To reserve, write the amount (in numbers) in the box below and click the "Pay Now" button (the paypal fee will be included in the total)


THINGS TO KNOW ABOUT CARACAS BUSTLING CITY: Being Nelson's Place in midtown in a city of 5 million, you get a good ammount of city noises such as trucks, people talking, motorcyles, car alarms and car horns. Daytime is very noisy because Venezuelans love to honk their horns. At night it quiets down except when the midnight trash truck comes to pick up the trash. If you are not used to these noises or you like to sleep late, I recommend bringing your earplugs along.

CLEANLINESS: You will find much of the city (not all of course) to be littered by first-world standards. In many areas (such as a side street behind my place), the government established the trash collection street for the neighborhood, so it gets messy between dump time and pick-up time.

SAFETY: Most of Venezuela is perfectly safe for the street-smart and those that don't stand out. Venezuelans come in all skin-tones thanks to immigration from Europe, the Middle East, and lately China, so blending in is not hard. If you look Mediterranean white (Italian, Spanish, Greek, Portuguese), you're already a white Venezuelan. If you look nordic white (German, Dutch, Danish), after tanning a bit, you will look like an upper-class Venezuelan. Hundreds of lawyers, executives, business owners, office workers, employees, and everyone else, of all skin tones, that work in the thousands of businesses and offices along the Sabana Grande boulevard, walk the streets everyday and with no problems. The biggest safety problem for tourists is pick-pockets in the subway/metro system. They are very fast, opening even zipped pockets. They come in with you when the crowd boards the train, bumping against you and taking whatever is in your pocket without you noticing it. I was a victim of this in Mexico City once. Just watch out for them, and you'll be fine.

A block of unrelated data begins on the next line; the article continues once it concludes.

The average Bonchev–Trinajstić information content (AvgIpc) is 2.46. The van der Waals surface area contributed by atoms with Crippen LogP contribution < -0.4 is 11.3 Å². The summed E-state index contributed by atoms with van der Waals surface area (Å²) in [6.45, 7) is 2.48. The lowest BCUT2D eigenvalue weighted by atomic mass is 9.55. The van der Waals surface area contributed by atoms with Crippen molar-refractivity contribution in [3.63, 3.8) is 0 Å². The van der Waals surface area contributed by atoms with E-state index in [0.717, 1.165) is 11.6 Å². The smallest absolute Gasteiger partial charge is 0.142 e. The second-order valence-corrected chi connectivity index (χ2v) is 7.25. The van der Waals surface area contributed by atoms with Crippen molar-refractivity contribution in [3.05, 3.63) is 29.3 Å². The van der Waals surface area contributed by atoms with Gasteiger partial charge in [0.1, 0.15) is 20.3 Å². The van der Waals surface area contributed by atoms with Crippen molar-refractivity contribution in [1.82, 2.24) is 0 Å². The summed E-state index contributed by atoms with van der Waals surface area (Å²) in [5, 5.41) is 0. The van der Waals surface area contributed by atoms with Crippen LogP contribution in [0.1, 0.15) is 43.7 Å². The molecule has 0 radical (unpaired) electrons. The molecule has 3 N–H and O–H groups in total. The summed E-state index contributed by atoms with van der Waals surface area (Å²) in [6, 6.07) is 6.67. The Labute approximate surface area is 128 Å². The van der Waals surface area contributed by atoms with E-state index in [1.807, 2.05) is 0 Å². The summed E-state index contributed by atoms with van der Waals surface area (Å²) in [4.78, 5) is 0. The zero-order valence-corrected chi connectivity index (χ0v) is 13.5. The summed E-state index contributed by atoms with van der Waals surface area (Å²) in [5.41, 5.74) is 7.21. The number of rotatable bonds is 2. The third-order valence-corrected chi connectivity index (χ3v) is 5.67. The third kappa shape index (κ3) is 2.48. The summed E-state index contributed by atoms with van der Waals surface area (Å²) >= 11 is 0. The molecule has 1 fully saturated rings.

VENEZUELAN "FRIENDS" ON SAFETY: Some people have well-wishing and educated Venezuelan friends that make recommendations on where to go and not to go. However, you must know that these typically upper-middle class Venezuelans tend to exagerate. They travel to New York and use the subway all over, but in their own city they don't know how to use it, and they never go to the nice Colonial Downtown. If you ask these Venezuelans about where to go or stay in the city, they will recommend only the upscale neighborhoods and shopping malls. They disdain as ugly or dangerous precisely the places a tourist wants to see, giving you a false impression of Venezuela, similar to the upper class Parisians that tell you to avoid the "dangerous" Champs Elysees. I tell you all this not to put your well-wishing local friends down, but just to let you know their mentality, so you can understand how limiting their “helpfulness” can be to you as a traveler. My guests, from lovely blonde English girls to Swedish artists, love visiting the Colonial Downtown and the Belle Arts area (Bellas Artes), and they tell me it is extremely interesting. Ask your Venezuelan friends what they think about going to these places and you’ll see what I mean. Unless you wish to walk around in shorts, sandals, flowered shirt, straw hat and sporting a $2000 Nikon, you should be safe in such a transited area as Sabana Grande, and in all of the tourist areas of Caracas. So don’t buy into the local exaggerated paranoia. You’re a traveler, like I am. You'll be OK.

I normally answer my emails (give me time). Email is the only sure way to reach me and to ask me for availability. Since I am very busy throughout the day, I cannot answer calls, that's why my phone is not listed. Please send me an email.